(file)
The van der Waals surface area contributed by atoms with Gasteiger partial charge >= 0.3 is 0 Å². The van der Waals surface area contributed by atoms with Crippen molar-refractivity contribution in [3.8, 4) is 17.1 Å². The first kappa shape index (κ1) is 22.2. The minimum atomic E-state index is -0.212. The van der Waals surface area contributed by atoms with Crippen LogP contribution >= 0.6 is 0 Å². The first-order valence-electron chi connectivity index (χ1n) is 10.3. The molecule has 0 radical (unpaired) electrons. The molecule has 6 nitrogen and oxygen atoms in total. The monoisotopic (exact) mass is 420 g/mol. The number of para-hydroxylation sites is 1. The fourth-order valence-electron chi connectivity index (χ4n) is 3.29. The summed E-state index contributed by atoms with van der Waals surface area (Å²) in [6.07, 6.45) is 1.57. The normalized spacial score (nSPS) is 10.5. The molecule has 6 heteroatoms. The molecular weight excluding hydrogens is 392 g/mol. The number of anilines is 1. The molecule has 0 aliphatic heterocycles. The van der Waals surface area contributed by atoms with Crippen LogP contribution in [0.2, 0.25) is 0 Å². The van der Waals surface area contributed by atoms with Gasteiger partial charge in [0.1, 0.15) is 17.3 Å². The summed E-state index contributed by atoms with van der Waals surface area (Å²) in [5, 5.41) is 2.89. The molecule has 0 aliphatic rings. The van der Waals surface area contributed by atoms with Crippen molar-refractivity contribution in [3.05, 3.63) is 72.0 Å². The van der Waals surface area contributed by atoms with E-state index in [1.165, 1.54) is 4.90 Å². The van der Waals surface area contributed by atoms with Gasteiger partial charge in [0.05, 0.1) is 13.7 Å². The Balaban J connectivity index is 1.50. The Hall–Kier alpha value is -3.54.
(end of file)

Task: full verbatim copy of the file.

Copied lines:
The van der Waals surface area contributed by atoms with Gasteiger partial charge >= 0.3 is 0 Å². The van der Waals surface area contributed by atoms with Crippen molar-refractivity contribution in [3.8, 4) is 17.1 Å². The first kappa shape index (κ1) is 22.2. The minimum atomic E-state index is -0.212. The van der Waals surface area contributed by atoms with Crippen LogP contribution >= 0.6 is 0 Å². The first-order valence-electron chi connectivity index (χ1n) is 10.3. The molecule has 0 radical (unpaired) electrons. The molecule has 6 nitrogen and oxygen atoms in total. The monoisotopic (exact) mass is 420 g/mol. The number of para-hydroxylation sites is 1. The fourth-order valence-electron chi connectivity index (χ4n) is 3.29. The summed E-state index contributed by atoms with van der Waals surface area (Å²) in [6.07, 6.45) is 1.57. The normalized spacial score (nSPS) is 10.5. The molecule has 6 heteroatoms. The molecular weight excluding hydrogens is 392 g/mol. The number of anilines is 1. The molecule has 0 aliphatic heterocycles. The van der Waals surface area contributed by atoms with Crippen LogP contribution in [0.2, 0.25) is 0 Å². The van der Waals surface area contributed by atoms with Gasteiger partial charge in [0.1, 0.15) is 17.3 Å². The summed E-state index contributed by atoms with van der Waals surface area (Å²) in [5, 5.41) is 2.89. The molecule has 0 aliphatic rings. The van der Waals surface area contributed by atoms with Crippen molar-refractivity contribution in [3.05, 3.63) is 72.0 Å². The van der Waals surface area contributed by atoms with E-state index in [1.165, 1.54) is 4.90 Å². The van der Waals surface area contributed by atoms with Gasteiger partial charge in [0.05, 0.1) is 13.7 Å². The Balaban J connectivity index is 1.50. The Hall–Kier alpha value is -3.54.